Author: Koleta Savaii
Today I spent my day out on the field. Yay! I wanted to meet our young people, hang out with them, and see our mentor in action.
Today's sessions were with our school groups. This is an in-school program we deliver for 8 weeks, teaching young people 7 values that contribute to healthy and respectful relationships with family, peers, and the wider community. These values are: Kindness, Attitude, Respect, Integrity, Teamwork, Communication, and Courage.
We got to the first school early to set up and settle down before the young people arrived. I had the opportunity to speak with the School’s Social Worker, who spoke very highly of the program, how well the young people were doing in school since their involvement, and his hope to see the program continue into the next semester, and every year following.
About 5 minutes to the hour, and the young people started arriving. One by one they walked in.
“Good morning miss. Good morning sir”, and gave their mentor the biggest high five.
The session then kicked off with a quick check in – what was your highlight, lowlight, and if you could have any superpower, what would it be?
Going around the room…
“My highlight was sleeping in on the weekend. My lowlight was having to get up to do the chores. My superpower would be telekinesis, I want to be able to move things with my thoughts”.
“My highlight was playing Fortnight with my cousin. My lowlight was my mum waking me up early this morning to come to school. My superpower would be invincibility, I want to be super powerful”.
“My highlight was finishing my book that was 260 pages long. My lowlight was beating up this other kid in school. My superpower would be stealth, I want to be super quiet so I can sneak up on people and give them a fright”.
“Wow that’s a long book, what was it about?”, the mentor asked.
“It was about a kid who got given a homework to do, but then he went through all these things before he finally got around to doing his homework”.
“That’s awesome. And tell me, why was beating up that kid your lowlight?”
“I felt bad after I did it. I tried to apologise to him afterwards but he just told me to get lost. And now he won’t even talk to me. So, when I see him I just give him a thumbs up. It’s kinda stink”.
We then moved on to the main activity for the session. Everyone had to share a bit of their past, present or future, which was a continuation from last week’s session where the young people were asked to write their stories on a piece of paper, either as a poem, an essay, or a song – whatever medium they felt comfortable with.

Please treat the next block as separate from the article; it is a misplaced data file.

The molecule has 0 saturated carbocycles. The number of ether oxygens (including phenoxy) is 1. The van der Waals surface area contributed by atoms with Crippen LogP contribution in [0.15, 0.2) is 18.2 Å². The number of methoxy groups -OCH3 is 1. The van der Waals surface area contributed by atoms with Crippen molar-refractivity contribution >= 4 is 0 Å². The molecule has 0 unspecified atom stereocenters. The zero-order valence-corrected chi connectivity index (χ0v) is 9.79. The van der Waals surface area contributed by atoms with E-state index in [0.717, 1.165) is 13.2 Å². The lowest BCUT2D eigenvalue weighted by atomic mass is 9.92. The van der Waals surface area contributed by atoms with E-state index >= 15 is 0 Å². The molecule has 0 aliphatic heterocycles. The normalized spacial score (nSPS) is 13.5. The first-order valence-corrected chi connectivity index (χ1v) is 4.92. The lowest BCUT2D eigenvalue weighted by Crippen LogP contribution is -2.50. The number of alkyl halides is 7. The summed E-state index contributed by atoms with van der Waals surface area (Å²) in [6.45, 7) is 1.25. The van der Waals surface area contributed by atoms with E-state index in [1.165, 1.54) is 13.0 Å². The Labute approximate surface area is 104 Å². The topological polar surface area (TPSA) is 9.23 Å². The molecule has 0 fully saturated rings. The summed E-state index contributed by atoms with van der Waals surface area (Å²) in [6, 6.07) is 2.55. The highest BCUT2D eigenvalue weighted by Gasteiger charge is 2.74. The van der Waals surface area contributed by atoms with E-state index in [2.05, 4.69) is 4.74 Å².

This was the fifth session of this 8-week program, so prior to them sharing their stories, the young people were reminded that the safe space for them to tell their stories has already been created. Importantly, they must show respect. For example, when another person is sharing their story, if they laugh at a funny point, we laugh with them. Never laugh at them.
Again, we went around the room…
“I want to share my future… When I grow up, I want to be the Prime Minister of New Zealand and take over Jacinda Adern’s job. I also want to be a father to two boys”.
Looks like Prime Minister Adern will be around for a very very long time until our young man here is old enough to take over.
“My future… I want to be a builder because you can make a lot of money. My present… My favourite game is Fortnight because I like to play with my cousin. And my past… my nickname that my family used to call me was ‘Fat Boy’ because when I was little, at the age of 3, I was fat and chubby”.
When I was born, I was born into this world to get a good future.
And when I was growing and getting older, there has been lots of changes, like getting new clothes or getting taller.
When I first started school, I felt like crying because I had no idea where I was.
And as I moved to class each year, I got used to it.
And I got to see new faces, also getting smart to some of the teachers.
When I grow up, I’d like to be an accountant or a doctor.
Because I like Maths and I like working with my hands”.
“My future, I’d like to get a good job and make a lot of money. And the only way to get a good job is to get a good education”.
Then, my colleagues shared their own stories…
After everyone had shared, I sat there with tears in my eyes. I looked around the room. Heads lowered, some tears, and sniffles all around. Ah, boys being boys…